The country now has a very high debt profile which is the highest in history. According to the Dept Management Office (DMO), Nigeria’s total public debt stock as at June 30, 2023, was N87. 38tn ($113.42bn). This consists of total domestic and external debts of the Federal Government of Nigeria, the thirty-six states and Federal Capital Territory. In addition the DMO indicated that the projected government’s service-to revenue ration of 73.7 per cent for 2023 was high and a threat to debt sustainability. The above suggest serious economic crisis because most of the income of the country will be deployed to servicing debts. The country attained the dangerous level where the country is classified as being in coma because of poor leadership and unbridled corruption pervading all aspects of the country’s national life. Also, ineffective, inefficient and lack lustre leadership that cannot lead by good example brought the country to the bad state in which it has attained.
Beyond bemoaning the poor state of Nigerian economy and other ills bedeviling the country, it is time to begin to seek realistic solutions to them. In any case these problems were cumulative results of profligacy, corruption and outright laziness on the part of some Nigerians. We need to be looking for ways out of the quagmire. Afterall problems are meant to be solved. Nigeria and Nigerians must first accept that the country is in serious crisis and therefore agreed to change the negative narratives. The first step is to begin to source for good leaders, leaders that will be committed to overall societal welfare and prosperity of all, not for self or family interests.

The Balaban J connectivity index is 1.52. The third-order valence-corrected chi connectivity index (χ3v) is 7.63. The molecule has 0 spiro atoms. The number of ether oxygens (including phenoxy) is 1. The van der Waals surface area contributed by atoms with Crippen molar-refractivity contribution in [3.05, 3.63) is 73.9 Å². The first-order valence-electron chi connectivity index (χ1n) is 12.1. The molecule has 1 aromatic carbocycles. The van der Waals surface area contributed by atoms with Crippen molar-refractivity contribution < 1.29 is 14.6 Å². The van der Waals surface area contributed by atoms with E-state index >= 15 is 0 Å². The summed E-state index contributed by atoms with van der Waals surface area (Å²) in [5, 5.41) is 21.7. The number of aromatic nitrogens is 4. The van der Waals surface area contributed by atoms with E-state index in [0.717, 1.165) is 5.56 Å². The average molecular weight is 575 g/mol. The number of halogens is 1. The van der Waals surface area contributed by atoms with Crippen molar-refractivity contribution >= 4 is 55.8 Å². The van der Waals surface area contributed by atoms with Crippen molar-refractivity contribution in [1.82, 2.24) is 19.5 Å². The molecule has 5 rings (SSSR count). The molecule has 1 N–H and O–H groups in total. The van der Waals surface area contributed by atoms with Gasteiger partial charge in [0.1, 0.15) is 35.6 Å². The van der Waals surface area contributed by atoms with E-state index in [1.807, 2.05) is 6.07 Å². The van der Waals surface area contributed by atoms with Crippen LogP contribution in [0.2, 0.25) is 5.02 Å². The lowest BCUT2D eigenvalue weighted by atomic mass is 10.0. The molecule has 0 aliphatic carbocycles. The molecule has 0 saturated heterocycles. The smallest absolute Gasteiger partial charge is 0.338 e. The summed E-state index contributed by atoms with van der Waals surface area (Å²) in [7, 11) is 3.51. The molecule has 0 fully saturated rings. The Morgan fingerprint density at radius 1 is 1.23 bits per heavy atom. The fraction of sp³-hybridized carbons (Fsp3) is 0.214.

There is the need to grow the economy of the country. We must stop consumption of foreign expensive goods and services that is putting serious stress on our foreign exchange earnings. The leadership of the country should take responsibility and be committed to solving the seemingly intractable problems facing the country. In other words, they should desist from engaging in blame game and focus on how to move the country forward. Afterall, they know that the country has serious problems before they offered to serve the country. Leadership presupposes taking responsibility to chart a new direction for their nation and not to continue to give excuses as has been the stock in trade of leaders in Nigeria.
There is the need to mobilise the people to appreciate the problems of the country towards obtaining their support to chart a new path and direction to move the country out of its present predicament. It is time for work and not blame game. The country has witnessed enough of blame game. The country needs growth in all ramifications be it in social , economic and political spheres and the only way to achieve them is to come with sound agenda and programmes of development, not for privilege or ruling class to continue to pass the buck to previous administrations. Nigerians in the future should be prepared to elect, forthright and competent people to lead the country without recourse to ethnic, religion and sectional sentiments that often dictate allegiance and supports for political parties and their candidates. Also, Nigerians must start to ask their leaders questions. The past unprogressive approach of applauding appointments to remind them that it is their community’s turn to enrich and favour themselves must be discarded.